MI Senate bans e-cigarette sales to minors following teen overdose

Posted at 3:50 PM, May 20, 2015
and last updated 2015-05-20 18:10:11-04

LANSING, Mich. –- Mason County alone has seen a handful of teens go into seizures, after smoking an additive called Darth Vapor, which officials tested to be synthetic marijuana.

The latest incident happened Monday, when a 19-year-old Baldwin man was airlifted to the hospital in critical condition.

Wednesday afternoon, the Michigan Senate voted on this growing concern, and what they believe to be two major problems: e-cigarettes and powdered alcohol.

Both the Senate bill to ban the sale of e-cigarettes to minors and the one to ban powdered alcohol across the state, passed unopposed: 37 votes of approval, excluding one state senator who was excused.

“We will soon be the only state that allows stores to sell electronic cigarettes to minors; this has got to stop,” said Michigan Senator Rick Jones, who represents the 24th district. “We don’t want kids to get addicted to nicotine.”

Jones sponsored the bills and said kids should not be able to buy e-cigarettes at gas stations or stores, calling the sellers “greedy people that will sell nicotine products to children.”

In Mason County, Sheriff Kim Cole said it is already a serious problem. Since March 13, there have been at least four cases of students having seizures, including one on a school bus and even at school, after inhaling Darth Vapor through an e-cigarette. State crime labs tested the substance and list it as a Schedule 1 drug.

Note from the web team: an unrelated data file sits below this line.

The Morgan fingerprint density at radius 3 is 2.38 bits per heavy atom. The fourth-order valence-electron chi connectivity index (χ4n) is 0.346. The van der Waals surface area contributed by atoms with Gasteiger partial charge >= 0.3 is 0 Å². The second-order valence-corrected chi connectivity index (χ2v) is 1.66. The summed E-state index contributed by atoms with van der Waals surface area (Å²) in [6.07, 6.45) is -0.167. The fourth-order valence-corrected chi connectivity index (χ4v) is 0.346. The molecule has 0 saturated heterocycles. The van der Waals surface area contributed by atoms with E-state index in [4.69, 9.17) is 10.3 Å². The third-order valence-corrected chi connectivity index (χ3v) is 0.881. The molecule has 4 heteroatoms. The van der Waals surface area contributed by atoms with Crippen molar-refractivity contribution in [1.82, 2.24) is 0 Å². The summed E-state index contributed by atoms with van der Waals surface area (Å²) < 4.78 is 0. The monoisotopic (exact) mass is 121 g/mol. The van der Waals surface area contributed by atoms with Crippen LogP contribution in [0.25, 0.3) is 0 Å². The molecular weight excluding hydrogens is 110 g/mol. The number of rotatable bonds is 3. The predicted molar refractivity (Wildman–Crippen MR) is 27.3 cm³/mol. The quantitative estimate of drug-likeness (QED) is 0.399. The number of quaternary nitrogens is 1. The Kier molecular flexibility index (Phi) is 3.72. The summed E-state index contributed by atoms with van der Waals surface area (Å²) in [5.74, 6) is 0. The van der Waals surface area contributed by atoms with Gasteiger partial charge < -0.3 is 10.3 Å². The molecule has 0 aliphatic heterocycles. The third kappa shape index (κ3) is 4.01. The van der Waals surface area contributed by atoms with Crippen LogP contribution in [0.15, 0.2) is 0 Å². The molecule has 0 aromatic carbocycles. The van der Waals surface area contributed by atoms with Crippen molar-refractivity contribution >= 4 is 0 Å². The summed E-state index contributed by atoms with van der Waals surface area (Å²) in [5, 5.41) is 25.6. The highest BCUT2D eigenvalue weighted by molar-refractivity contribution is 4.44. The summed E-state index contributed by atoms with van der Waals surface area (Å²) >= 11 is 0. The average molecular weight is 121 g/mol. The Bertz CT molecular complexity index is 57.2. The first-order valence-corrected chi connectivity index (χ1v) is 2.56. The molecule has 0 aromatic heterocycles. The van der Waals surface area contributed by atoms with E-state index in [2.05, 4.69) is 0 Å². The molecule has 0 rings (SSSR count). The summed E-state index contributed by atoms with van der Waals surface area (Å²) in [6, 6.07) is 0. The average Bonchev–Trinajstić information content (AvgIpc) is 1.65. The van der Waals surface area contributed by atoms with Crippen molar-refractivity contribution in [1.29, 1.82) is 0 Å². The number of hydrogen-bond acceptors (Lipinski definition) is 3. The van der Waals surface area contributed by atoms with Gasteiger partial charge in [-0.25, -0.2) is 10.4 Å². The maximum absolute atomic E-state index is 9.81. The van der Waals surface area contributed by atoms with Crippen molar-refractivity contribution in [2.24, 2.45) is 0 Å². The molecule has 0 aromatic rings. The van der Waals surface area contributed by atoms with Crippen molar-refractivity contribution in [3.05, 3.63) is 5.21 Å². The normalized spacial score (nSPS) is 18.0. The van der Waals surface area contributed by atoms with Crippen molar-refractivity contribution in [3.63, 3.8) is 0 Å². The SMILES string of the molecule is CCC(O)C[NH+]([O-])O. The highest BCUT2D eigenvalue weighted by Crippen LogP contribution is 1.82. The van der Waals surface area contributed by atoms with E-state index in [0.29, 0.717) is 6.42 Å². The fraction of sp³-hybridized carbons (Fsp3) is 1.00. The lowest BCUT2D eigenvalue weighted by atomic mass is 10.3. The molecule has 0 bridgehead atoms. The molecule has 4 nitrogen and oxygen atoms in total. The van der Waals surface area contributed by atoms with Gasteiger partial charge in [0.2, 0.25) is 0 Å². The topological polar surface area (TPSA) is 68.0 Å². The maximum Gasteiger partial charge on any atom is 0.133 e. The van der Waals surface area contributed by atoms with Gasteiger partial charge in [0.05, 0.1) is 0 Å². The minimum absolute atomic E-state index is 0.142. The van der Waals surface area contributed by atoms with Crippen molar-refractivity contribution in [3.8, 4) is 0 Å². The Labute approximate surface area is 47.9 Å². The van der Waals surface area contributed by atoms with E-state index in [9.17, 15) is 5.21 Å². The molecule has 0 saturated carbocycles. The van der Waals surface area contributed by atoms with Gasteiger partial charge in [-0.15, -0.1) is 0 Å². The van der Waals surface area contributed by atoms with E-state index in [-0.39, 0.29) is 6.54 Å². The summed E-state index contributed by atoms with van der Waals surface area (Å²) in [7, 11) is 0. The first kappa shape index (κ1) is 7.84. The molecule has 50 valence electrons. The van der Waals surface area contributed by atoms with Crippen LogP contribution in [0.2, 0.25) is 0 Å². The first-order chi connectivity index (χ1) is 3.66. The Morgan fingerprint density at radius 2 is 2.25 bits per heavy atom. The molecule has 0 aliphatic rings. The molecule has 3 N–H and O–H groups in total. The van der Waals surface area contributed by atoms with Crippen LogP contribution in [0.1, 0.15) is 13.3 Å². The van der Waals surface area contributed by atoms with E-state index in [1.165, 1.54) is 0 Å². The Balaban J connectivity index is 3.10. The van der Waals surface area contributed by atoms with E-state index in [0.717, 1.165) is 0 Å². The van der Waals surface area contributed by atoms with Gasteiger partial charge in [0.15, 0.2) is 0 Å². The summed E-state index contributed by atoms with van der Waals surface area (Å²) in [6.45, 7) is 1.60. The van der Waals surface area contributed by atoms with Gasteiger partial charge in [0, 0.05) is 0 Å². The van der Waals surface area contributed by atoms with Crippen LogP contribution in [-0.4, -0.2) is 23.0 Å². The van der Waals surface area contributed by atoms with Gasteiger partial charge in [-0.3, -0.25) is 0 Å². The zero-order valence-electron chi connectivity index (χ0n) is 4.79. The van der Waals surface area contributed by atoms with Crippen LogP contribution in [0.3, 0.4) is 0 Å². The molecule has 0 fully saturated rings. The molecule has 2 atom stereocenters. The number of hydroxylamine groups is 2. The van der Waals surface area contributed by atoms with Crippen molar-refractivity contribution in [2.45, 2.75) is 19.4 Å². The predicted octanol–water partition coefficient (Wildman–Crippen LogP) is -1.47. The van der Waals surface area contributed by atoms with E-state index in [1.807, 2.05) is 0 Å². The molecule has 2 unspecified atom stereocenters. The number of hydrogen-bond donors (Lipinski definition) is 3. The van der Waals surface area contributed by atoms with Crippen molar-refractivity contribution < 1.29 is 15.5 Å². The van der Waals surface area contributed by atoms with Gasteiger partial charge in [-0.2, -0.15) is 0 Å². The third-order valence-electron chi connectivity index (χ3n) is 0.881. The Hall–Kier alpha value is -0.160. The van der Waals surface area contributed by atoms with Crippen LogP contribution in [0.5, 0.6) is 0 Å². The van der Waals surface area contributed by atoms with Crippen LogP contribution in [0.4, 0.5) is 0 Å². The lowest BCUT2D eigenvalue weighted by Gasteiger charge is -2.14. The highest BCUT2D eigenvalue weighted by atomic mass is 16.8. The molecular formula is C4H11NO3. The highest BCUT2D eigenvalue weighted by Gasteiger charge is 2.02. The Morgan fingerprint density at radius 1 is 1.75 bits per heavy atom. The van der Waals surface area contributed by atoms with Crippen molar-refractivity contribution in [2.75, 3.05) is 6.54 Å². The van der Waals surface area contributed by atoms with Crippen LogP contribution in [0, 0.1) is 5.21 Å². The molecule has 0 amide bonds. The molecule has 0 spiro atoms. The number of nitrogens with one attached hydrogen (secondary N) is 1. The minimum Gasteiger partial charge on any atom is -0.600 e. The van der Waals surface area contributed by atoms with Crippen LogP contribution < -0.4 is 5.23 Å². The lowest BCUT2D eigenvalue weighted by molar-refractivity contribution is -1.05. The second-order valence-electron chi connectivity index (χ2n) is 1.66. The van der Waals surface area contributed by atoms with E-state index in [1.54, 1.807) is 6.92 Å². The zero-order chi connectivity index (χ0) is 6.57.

Jones wants e-cigarettes out of the hands of minors; but when it comes to powdered alcohol, he wants it out of the state entirely.

“If we have powdered alcohol sold in this state, people will be able to make super powerful drinks; we don’t need that,” said Jones. “Alcohol is a poison. Now used in moderation by adults, that’s okay. However, this product is designed for abuse. It would be very attractive to young people.”

Yet when it comes to the issue of regulating e-cigarettes, Jones disagrees with Gov. Rick Synder, and does not think e-cigarettes should be treated like tobacco products.

“I don’t believe [e-cigarettes] should be treated as a tobacco cigarette, that’s not what they are: they’re a nicotine delivery device, similar to nicotine gum, or to a nicotine patch,” said Jones. “Many of my friends have used them to get off of tobacco cigarettes; I think that’s a good thing.”

Both bills are headed to the Michigan House of Representatives for consideration.

For the time being, officials like Cole ask parents who find their kids using e-cigarettes to investigate what they may be putting inside of it to vape, because it could be deadly.

“You can purchase [e-cigarettes] through the internet,” said Cole. “Look, if you find your son or daughter in possession of an e-cig it might be more than just your son or daughter trying to kick a smoking habit.”